Archive for the 'In Which My Life Is Interesting' Category

Taking the joke too far, in one act

THE SCENE: Monday. Mid-morning. Gchat.

Colin: So I bought my tickets for New York. Just sayin’.

Megeen Mike: YAY! What are your exact travel plans, so I can resume my intensive stalking of you?

Colin: Well, first of all, I’m going to pack seven shirts, three pairs of pants, two long-sleeved thermals, eight pairs of underwe—oh, wait. Not that specific?

Megeen Mike: …What color underwear?

Colin: Grey, blue, other blue, other other blue, olive green, multicolored stripe, Hello Kitty…

Megeen Mike: Oh, I miss that Hello Kitty underwear.

Colin: I know you do.

Megeen Mike: I haven’t seen it since I had my telescope trained on your bedroom window.

Colin: Well, I know you had at least three other identical pairs when I stole it from your panty drawer, so you can’t miss it that badly. By the way, did it ride up as badly on you as it does on me? Because daaaang.

Megeen Mike: Tee hee. “Panty drawer.”



The San Francisco Treat: Part One

"For God's sake, Alcatraz, prisoners. Prisoners, Alcatraz."


It begins, innocently enough, with a Facebook message. STC’s boyfriend, Matt1, wants to surprise her with a birthday weekend a thousand miles away, and he wants you and The Onion Juggler in on it. You think this is a fantastic idea, because STC is one of your oldest and closest friends and deserves nothing less; you haven’t seen The OJ in more than a year, because she lives in the godless north (or Ohio, whatever); and Matt1 is quickly becoming your hero. Yes, you say. Count me in. And so the planning commences.

Here’s the thing: keeping a secret is hard. It’s especially hard when the secret involves plane tickets, hotel reservations, time off work, four people in three cities. You will almost spoil the surprise approximately thirty-seven times. The others will too. You and The OJ will call each other and giggle about the close calls. There will be a panic one afternoon, the three masterminds frantically Facebook-messaging each other back and forth, when it looks like STC can’t get the necessary day off work and everything is ruined; luckily, this will be a false alarm. You should win an Oscar for all the IM conversations you have with STC, not to mention that time you had coffee with her and Matt1, mere weeks before the trip, where you managed to keep a straight face while she complained about missing The OJ and hoped to see her soon, where you managed to avoid knocking over your coffee and shouting “WE’RE TAKING YOU TO SAN FRANCISCO.” Seriously. You’d like to see Meryl Streep top that shit.

And suddenly, after months of planning and secrecy, it’s The Big Day and you’re driving to the airport, squinting against the early-morning sun. It feels like you’re getting away with something, because you know at that moment your coworkers are eating breakfast or sitting in traffic on their way to the office, while you’re barreling east on Peña Boulevard with your carry-on in the passenger’s seat, rocking out to…to…what is this song, anyway? The hell, iPod? You didn’t think you even owned any rap. Whatever. You will gladly listen to all the rap in the world, because you’re headed to the airport. You have a ticket to a city you’ve never seen before, and you’re going in the company of some of your best friends, and the sun is shining and you’re so young and cool and it feels like someone else’s life, someone else’s story, and you wouldn’t have it any other way.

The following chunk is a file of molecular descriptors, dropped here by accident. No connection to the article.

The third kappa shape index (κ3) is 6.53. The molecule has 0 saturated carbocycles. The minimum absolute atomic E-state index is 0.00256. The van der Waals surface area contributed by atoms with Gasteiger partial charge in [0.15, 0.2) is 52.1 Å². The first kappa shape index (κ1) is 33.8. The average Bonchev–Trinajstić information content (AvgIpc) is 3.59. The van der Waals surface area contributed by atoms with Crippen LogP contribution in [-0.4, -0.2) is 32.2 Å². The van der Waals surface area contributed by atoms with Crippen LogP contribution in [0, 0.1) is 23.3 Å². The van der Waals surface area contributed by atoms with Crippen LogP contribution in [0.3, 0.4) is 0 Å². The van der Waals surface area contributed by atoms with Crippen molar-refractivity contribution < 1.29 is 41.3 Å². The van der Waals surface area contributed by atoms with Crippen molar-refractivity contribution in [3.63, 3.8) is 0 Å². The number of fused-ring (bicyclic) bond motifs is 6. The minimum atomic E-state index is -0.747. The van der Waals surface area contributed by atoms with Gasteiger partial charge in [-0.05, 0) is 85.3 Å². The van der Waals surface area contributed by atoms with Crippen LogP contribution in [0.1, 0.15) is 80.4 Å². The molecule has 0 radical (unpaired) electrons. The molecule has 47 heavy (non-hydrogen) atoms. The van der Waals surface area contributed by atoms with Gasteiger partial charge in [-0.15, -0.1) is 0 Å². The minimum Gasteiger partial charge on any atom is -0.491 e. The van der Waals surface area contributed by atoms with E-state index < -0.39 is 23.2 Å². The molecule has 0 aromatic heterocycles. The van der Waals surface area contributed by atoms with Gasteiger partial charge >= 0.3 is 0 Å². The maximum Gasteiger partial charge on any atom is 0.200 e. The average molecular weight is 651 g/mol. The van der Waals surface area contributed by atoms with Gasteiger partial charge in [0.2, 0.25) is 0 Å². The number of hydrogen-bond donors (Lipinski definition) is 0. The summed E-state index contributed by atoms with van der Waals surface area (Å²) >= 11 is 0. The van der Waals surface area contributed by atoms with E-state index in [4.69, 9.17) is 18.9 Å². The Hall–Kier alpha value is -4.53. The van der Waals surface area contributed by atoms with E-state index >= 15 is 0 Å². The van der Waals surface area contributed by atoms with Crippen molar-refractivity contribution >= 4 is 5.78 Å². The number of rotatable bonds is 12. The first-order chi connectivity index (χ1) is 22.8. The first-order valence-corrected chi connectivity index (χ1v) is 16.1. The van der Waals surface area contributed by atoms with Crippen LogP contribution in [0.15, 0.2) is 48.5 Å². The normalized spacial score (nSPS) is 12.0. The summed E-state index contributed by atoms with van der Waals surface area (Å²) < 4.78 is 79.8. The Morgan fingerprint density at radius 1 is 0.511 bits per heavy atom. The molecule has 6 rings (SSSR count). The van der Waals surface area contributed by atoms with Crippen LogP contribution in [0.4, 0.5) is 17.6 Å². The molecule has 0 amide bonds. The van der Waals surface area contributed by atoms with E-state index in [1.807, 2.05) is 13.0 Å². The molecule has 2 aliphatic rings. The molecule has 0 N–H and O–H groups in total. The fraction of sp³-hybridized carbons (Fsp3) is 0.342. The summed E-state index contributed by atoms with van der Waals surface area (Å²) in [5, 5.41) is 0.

Continue reading ‘The San Francisco Treat: Part One’

Hyphenation rules and Victorian hussies, in one act

Note: the short-play conceit herein is stolen, with all admiration and respect, from the inimitable Tara Ariano. And, well, Pamie. And probably plenty of other bloggers as well. Also, um, I totally don’t Gchat at work. Nope. Not ever, no sir.


THE SCENE: A copyeditor’s computer monitor, with Firefox pointed to Gmail. A Gchat window blinks open.

Colin: Yo, newspaper girl. AP style question. “Caregiver” or “care giver”? A quick Google indicates the former, which is also my instinct.

Mags: You should always use as few letters and spaces as possible.

Colin: Yeah. And “care giver” seems so…antique. It’s, like, a hyphen away from the Victorian era. “Whither went my care-giver to-day?”

Mags: “To yonder field, sir, to find my glove. …And do the nasty.”

Colin: “Be ware not to knock your bustle askew, madam.”

Mags: Askew you.

Colin: Askew yourself, YOU SOP-WENCH.

Mags: Hee!

Colin: Wait, what is a sop-wench, exactly? Did I make that up? Is that…a thing?

Mags: I think it works.




Mags: Askew you.

Colin: Gesundheit!


Lost and found

I’ve never really experienced the particular compulsion that writers sometimes do, the constant desire—or need, perhaps—to tell the stories of the objects they see lost or discarded, the ubiquitous jetsam of sidewalks and subway stations. Don’t get me wrong, I love the idea of it, the concept that a whole narrative can be built from a pen cap lying alone in a gutter, from the inherent questions of how it came to be there (where is its other half? Does it miss the pen, the conversations they used to have, their mutual dream of someday being used to draft a Pulitzer-worthy poem or record a groundbreaking interview with a mob boss? What about the owner of that pen—who is she, where was she going when she lost the cap, how long did it take her to notice?), and when I actively try, when I really focus on the world, I can jump-start that kind of storytelling in my head. It’s just not the reflex for me, or the instinct, that it seems to be for other writers. For the most part, my mind is content to let ephemera be ephemera.

Continue reading ‘Lost and found’